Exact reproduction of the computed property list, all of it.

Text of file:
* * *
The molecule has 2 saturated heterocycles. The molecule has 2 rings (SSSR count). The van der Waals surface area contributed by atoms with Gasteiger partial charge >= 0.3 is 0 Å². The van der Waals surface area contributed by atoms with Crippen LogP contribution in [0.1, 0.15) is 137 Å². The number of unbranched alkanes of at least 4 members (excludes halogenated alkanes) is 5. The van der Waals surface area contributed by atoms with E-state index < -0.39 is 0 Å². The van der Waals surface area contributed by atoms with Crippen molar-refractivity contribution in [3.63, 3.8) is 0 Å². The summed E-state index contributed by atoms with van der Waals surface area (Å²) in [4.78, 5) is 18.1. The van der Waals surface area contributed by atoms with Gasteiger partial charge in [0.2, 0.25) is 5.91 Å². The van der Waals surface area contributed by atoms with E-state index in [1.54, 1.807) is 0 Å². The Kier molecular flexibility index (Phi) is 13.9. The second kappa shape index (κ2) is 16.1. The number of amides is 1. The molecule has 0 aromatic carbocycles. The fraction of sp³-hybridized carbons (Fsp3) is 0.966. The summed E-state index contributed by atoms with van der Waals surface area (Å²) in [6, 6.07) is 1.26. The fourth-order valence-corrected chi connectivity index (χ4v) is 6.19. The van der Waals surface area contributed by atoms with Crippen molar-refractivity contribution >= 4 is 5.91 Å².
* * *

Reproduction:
The molecule has 2 saturated heterocycles. The molecule has 2 rings (SSSR count). The van der Waals surface area contributed by atoms with Gasteiger partial charge >= 0.3 is 0 Å². The van der Waals surface area contributed by atoms with Crippen LogP contribution in [0.1, 0.15) is 137 Å². The number of unbranched alkanes of at least 4 members (excludes halogenated alkanes) is 5. The van der Waals surface area contributed by atoms with E-state index < -0.39 is 0 Å². The van der Waals surface area contributed by atoms with Crippen molar-refractivity contribution in [3.63, 3.8) is 0 Å². The summed E-state index contributed by atoms with van der Waals surface area (Å²) in [4.78, 5) is 18.1. The van der Waals surface area contributed by atoms with Gasteiger partial charge in [0.2, 0.25) is 5.91 Å². The van der Waals surface area contributed by atoms with E-state index in [1.54, 1.807) is 0 Å². The Kier molecular flexibility index (Phi) is 13.9. The second kappa shape index (κ2) is 16.1. The number of amides is 1. The molecule has 0 aromatic carbocycles. The fraction of sp³-hybridized carbons (Fsp3) is 0.966. The summed E-state index contributed by atoms with van der Waals surface area (Å²) in [6, 6.07) is 1.26. The fourth-order valence-corrected chi connectivity index (χ4v) is 6.19. The van der Waals surface area contributed by atoms with Crippen molar-refractivity contribution >= 4 is 5.91 Å².